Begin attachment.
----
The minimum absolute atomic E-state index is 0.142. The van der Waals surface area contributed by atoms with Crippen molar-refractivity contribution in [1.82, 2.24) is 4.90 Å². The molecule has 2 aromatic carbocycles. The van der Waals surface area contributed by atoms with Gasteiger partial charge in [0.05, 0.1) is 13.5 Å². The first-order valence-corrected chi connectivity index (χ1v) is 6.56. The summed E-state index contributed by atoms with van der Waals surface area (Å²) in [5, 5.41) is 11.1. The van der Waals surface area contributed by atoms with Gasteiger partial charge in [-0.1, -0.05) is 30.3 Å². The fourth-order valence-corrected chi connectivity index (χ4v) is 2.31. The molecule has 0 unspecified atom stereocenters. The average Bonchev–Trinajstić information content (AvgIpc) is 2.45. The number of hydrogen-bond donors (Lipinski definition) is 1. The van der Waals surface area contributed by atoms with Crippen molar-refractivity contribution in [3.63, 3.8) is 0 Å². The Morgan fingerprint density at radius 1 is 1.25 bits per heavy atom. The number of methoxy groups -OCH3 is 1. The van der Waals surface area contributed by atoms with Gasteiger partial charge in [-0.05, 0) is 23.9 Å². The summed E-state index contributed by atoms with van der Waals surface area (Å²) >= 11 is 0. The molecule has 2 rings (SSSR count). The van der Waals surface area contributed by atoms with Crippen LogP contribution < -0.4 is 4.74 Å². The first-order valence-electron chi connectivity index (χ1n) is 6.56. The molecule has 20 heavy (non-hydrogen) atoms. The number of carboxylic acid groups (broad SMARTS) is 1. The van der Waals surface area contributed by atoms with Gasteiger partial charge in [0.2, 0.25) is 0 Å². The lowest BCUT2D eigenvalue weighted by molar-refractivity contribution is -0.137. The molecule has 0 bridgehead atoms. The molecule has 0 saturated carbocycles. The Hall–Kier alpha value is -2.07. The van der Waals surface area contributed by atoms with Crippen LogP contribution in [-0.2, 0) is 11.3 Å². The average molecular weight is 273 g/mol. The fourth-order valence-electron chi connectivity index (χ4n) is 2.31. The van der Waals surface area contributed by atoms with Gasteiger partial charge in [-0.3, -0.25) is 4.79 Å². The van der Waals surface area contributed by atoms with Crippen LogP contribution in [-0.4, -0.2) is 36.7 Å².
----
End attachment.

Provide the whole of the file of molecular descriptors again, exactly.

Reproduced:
The minimum absolute atomic E-state index is 0.142. The van der Waals surface area contributed by atoms with Crippen molar-refractivity contribution in [1.82, 2.24) is 4.90 Å². The molecule has 2 aromatic carbocycles. The van der Waals surface area contributed by atoms with Gasteiger partial charge in [0.05, 0.1) is 13.5 Å². The first-order valence-corrected chi connectivity index (χ1v) is 6.56. The summed E-state index contributed by atoms with van der Waals surface area (Å²) in [5, 5.41) is 11.1. The van der Waals surface area contributed by atoms with Gasteiger partial charge in [-0.1, -0.05) is 30.3 Å². The fourth-order valence-corrected chi connectivity index (χ4v) is 2.31. The molecule has 0 unspecified atom stereocenters. The average Bonchev–Trinajstić information content (AvgIpc) is 2.45. The number of hydrogen-bond donors (Lipinski definition) is 1. The van der Waals surface area contributed by atoms with Crippen molar-refractivity contribution in [3.63, 3.8) is 0 Å². The Morgan fingerprint density at radius 1 is 1.25 bits per heavy atom. The number of methoxy groups -OCH3 is 1. The van der Waals surface area contributed by atoms with Gasteiger partial charge in [-0.05, 0) is 23.9 Å². The summed E-state index contributed by atoms with van der Waals surface area (Å²) >= 11 is 0. The molecule has 2 rings (SSSR count). The van der Waals surface area contributed by atoms with Crippen LogP contribution < -0.4 is 4.74 Å². The first-order valence-electron chi connectivity index (χ1n) is 6.56. The molecule has 20 heavy (non-hydrogen) atoms. The number of carboxylic acid groups (broad SMARTS) is 1. The van der Waals surface area contributed by atoms with Gasteiger partial charge in [0.2, 0.25) is 0 Å². The lowest BCUT2D eigenvalue weighted by molar-refractivity contribution is -0.137. The molecule has 0 bridgehead atoms. The molecule has 0 saturated carbocycles. The Hall–Kier alpha value is -2.07. The van der Waals surface area contributed by atoms with Crippen LogP contribution in [-0.2, 0) is 11.3 Å². The average molecular weight is 273 g/mol. The fourth-order valence-electron chi connectivity index (χ4n) is 2.31. The van der Waals surface area contributed by atoms with Gasteiger partial charge in [-0.3, -0.25) is 4.79 Å². The van der Waals surface area contributed by atoms with Crippen LogP contribution in [-0.4, -0.2) is 36.7 Å².